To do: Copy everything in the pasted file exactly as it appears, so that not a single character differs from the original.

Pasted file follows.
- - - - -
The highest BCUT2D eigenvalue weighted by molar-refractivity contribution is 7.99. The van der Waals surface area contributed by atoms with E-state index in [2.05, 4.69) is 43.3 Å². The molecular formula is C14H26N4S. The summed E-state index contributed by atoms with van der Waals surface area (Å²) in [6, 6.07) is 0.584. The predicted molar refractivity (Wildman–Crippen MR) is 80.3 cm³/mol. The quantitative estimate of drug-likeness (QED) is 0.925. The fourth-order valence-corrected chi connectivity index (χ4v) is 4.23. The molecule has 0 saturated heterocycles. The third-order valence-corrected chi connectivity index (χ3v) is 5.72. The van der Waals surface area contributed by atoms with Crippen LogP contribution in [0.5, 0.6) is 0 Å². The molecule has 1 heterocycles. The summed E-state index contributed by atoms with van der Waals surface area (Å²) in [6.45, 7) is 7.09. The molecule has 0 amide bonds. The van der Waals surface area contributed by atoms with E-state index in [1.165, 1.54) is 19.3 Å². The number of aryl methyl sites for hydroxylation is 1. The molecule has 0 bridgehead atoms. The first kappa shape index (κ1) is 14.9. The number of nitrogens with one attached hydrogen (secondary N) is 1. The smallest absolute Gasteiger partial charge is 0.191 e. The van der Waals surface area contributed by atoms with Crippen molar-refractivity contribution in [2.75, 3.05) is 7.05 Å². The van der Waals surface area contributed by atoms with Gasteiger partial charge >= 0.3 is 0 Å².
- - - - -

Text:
The highest BCUT2D eigenvalue weighted by molar-refractivity contribution is 7.99. The van der Waals surface area contributed by atoms with E-state index in [2.05, 4.69) is 43.3 Å². The molecular formula is C14H26N4S. The summed E-state index contributed by atoms with van der Waals surface area (Å²) in [6, 6.07) is 0.584. The predicted molar refractivity (Wildman–Crippen MR) is 80.3 cm³/mol. The quantitative estimate of drug-likeness (QED) is 0.925. The fourth-order valence-corrected chi connectivity index (χ4v) is 4.23. The molecule has 0 saturated heterocycles. The third-order valence-corrected chi connectivity index (χ3v) is 5.72. The van der Waals surface area contributed by atoms with Crippen LogP contribution in [0.5, 0.6) is 0 Å². The molecule has 1 heterocycles. The summed E-state index contributed by atoms with van der Waals surface area (Å²) in [6.45, 7) is 7.09. The molecule has 0 amide bonds. The van der Waals surface area contributed by atoms with E-state index in [1.165, 1.54) is 19.3 Å². The number of aryl methyl sites for hydroxylation is 1. The molecule has 0 bridgehead atoms. The first kappa shape index (κ1) is 14.9. The number of nitrogens with one attached hydrogen (secondary N) is 1. The smallest absolute Gasteiger partial charge is 0.191 e. The van der Waals surface area contributed by atoms with Crippen molar-refractivity contribution in [2.75, 3.05) is 7.05 Å². The van der Waals surface area contributed by atoms with Gasteiger partial charge >= 0.3 is 0 Å².